You may need to check the manuf. spec sheet, but if the pump is double-insulated, then you are free to use any legal outdoor wiring method such as UF-B cable. If the pump is not double-insulated (or if it is not marked), then you must use the stricter requirement of PVC conduit with an insulated green ground wire.

Any of your general-purpose receptacles must be at least 10' from the pool.
 
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Old 05-26-09, 11:04 PM
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Thanks, that is what I was getting from reading the other posts. One more thing, we are also thinking of installing an underwater light. Can this share the same circuit as the general-purpose receptacles and lights? I also know that if both circuits are run in the same conduit then they both must be GFCI protected with breakers in the panel.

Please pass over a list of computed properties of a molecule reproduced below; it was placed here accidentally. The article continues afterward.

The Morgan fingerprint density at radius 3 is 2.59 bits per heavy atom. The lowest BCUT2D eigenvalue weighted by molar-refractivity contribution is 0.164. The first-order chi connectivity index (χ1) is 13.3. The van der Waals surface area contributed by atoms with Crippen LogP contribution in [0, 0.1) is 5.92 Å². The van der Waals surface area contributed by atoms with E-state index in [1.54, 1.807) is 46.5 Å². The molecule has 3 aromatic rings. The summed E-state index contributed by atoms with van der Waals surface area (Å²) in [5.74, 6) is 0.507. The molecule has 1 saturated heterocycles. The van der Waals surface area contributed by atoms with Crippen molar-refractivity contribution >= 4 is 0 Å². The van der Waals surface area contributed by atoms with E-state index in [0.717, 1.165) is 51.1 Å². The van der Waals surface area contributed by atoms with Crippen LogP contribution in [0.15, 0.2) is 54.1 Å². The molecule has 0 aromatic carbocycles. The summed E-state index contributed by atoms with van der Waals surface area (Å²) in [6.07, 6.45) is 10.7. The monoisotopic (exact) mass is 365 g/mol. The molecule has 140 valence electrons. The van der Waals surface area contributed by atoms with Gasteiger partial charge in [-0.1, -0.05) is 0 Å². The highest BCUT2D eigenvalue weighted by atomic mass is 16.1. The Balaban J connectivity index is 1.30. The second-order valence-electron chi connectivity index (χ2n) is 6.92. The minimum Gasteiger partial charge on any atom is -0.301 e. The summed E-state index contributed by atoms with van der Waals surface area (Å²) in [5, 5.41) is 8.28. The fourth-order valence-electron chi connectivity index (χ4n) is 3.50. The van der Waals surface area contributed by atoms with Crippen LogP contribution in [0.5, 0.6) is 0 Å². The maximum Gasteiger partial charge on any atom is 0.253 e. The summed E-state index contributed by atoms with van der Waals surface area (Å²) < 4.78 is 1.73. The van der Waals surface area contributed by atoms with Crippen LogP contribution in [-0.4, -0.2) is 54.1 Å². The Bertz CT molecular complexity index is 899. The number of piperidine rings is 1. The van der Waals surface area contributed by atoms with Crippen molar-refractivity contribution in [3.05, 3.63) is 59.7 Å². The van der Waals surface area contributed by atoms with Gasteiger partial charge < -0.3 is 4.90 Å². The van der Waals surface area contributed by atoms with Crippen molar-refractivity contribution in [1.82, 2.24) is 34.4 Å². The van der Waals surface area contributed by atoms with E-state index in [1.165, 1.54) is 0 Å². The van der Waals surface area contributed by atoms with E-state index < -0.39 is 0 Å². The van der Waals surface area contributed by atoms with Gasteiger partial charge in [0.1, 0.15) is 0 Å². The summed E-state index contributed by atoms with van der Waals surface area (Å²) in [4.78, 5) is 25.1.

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Old 05-27-09, 09:25 AM
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As long as the wattages aren't outrageous (>= 1200W), the underwater lights may share a 20A circuit with general-purpose lighting and receptacles.

The type of underwater light you use will affect the grounding requirements of the circuit. There are basically four classes of pool light: wet niche, dry niche, no-niche (packaged UL listed assembly w/ cord and plug), and low voltage. Grounding requirements range from solid brass conduit and boxes down to a simple GFCI receptacle, so you'll need to know the type of light before getting too far with the wiring.